I was once travelling with Sri Sri Ravi Shankar by train from Delhi to Haridwar. Looking at the plastic bags and rubbish on the tracks, Sri Sri said: “Do we have someone in this district who can lead a clean-up?” As far as I remember—I have known him for 25 years—Sri Sri has always been a ‘green’ guru who believes that “throughout history, nature has been adored in India; mountains, rivers, the sun, the moon, the trees have been revered”. He started organic farming long before it became fashionable. Sri Sri, who is very fond of ‘desi’ cows, thus reached out to 1,00,000 farmers in 10,000 villages in 12 states and convinced them by saying, “One cow is sufficient to fertilise 30 acres of land. One gram of cow dung contains 300-500 crores of different bacteria useful for agriculture”. And it worked, although the Frenchman in me was very sceptical!
I recall how he tried to save many of Bangalore’s lakes, which are encroached upon by promoters, or how his Mission Green Earth initiative, in collaboration with the UN, planted 55 million trees in 36 countries and 26 states in India.
Sri Sri initiated a clean Yamuna drive in 2010 that involved 20,000 young Delhiites who cleaned the ghats.
I was extremely surprised when I heard that the green tribunal panel has indicted his Art of Living Foundation for damage being caused to the Yamuna flood plains in the preparation of its March 11-13 World Cultural Festival, which will feature yoga and meditation sessions, peace prayers by Sanskrit scholars, cultural performances from around the world and is expected to be attended by over a million people.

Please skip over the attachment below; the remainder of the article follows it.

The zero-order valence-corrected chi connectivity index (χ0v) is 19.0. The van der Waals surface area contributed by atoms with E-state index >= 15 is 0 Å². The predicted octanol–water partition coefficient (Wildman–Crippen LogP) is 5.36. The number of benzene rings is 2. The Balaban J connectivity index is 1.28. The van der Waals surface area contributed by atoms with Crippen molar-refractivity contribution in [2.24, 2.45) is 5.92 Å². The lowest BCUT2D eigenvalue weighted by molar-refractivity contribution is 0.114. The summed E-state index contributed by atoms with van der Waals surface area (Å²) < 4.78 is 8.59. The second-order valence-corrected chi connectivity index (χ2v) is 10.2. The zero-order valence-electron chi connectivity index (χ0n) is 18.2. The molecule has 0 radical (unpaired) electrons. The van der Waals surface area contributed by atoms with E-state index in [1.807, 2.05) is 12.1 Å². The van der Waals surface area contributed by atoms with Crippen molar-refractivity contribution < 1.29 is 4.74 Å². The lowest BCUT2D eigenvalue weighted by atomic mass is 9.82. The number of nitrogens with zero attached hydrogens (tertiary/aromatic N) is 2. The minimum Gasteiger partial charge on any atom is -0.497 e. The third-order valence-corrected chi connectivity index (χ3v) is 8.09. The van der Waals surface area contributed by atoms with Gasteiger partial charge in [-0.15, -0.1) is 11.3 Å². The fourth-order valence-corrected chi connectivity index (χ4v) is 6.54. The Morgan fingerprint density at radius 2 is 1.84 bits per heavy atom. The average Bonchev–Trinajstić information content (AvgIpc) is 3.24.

My first thought was: “What, the Yamuna, India’s most polluted river!” Statistics speak for themselves. The Yamuna starts being polluted by pesticides and fertilisers as it enters Haryana and by the time it reaches Delhi, a study has found traces of carcinogenic isomers. Nineteen drains from large industrial units (22 in Haryana, 42 in Delhi and 17 in Uttar Pradesh) pour into the river. By the time it leaves Delhi, it is already a sewer; further downstream, it’s Agra’s main drinking water source.
My second thought: “But it can’t be—Sri Sri was the first one to initiate Meri Dilli Meri Yamuna, a ‘Clean Yamuna drive’. I was there in March 2010, along with 20,000 mostly young Delhiites, to clean the ghats of Yamuna.”
I am a lover of India, but I have seen how Indian rivers, including the sacred Ganges, have been polluted beyond redeeming, the Himalayas being deforested and how there is so little civic consciousness. I see Delhi’s Lodhi Garden hopelessly littered with garbage every Sunday. So, when the NGT indicts one of the few people who has actually worked for the environment in the last 30 years, it makes me wonder how gurus are so easily targeted in India. I wish his World Cultural Festival success—an event that showcases India’s past and present greatness and changes the tired, old ‘Slumdog Millionaire’ image.
(Francois Gautier is the author of Guru of Joy, Sri Sri’s biography)
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